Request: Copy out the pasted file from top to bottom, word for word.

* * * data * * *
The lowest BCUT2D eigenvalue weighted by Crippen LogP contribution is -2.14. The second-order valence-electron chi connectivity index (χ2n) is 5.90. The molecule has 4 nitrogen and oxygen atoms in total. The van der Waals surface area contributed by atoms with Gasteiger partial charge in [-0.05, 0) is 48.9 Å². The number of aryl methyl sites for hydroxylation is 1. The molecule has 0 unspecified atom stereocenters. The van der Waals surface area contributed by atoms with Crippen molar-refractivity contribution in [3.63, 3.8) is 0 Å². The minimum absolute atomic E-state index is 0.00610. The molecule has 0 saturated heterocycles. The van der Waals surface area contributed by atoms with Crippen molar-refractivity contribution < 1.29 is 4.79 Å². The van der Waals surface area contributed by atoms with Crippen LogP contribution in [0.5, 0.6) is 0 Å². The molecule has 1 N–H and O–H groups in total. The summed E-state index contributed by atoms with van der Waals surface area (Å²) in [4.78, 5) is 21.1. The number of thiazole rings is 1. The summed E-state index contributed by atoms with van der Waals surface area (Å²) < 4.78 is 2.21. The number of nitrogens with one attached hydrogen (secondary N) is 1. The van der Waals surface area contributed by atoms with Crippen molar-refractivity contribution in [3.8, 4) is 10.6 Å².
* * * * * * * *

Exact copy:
The lowest BCUT2D eigenvalue weighted by Crippen LogP contribution is -2.14. The second-order valence-electron chi connectivity index (χ2n) is 5.90. The molecule has 4 nitrogen and oxygen atoms in total. The van der Waals surface area contributed by atoms with Gasteiger partial charge in [-0.05, 0) is 48.9 Å². The number of aryl methyl sites for hydroxylation is 1. The molecule has 0 unspecified atom stereocenters. The van der Waals surface area contributed by atoms with Crippen molar-refractivity contribution in [3.63, 3.8) is 0 Å². The minimum absolute atomic E-state index is 0.00610. The molecule has 0 saturated heterocycles. The van der Waals surface area contributed by atoms with Crippen molar-refractivity contribution < 1.29 is 4.79 Å². The van der Waals surface area contributed by atoms with Crippen LogP contribution in [0.5, 0.6) is 0 Å². The molecule has 1 N–H and O–H groups in total. The summed E-state index contributed by atoms with van der Waals surface area (Å²) in [4.78, 5) is 21.1. The number of thiazole rings is 1. The summed E-state index contributed by atoms with van der Waals surface area (Å²) < 4.78 is 2.21. The number of nitrogens with one attached hydrogen (secondary N) is 1. The van der Waals surface area contributed by atoms with Crippen molar-refractivity contribution in [3.8, 4) is 10.6 Å².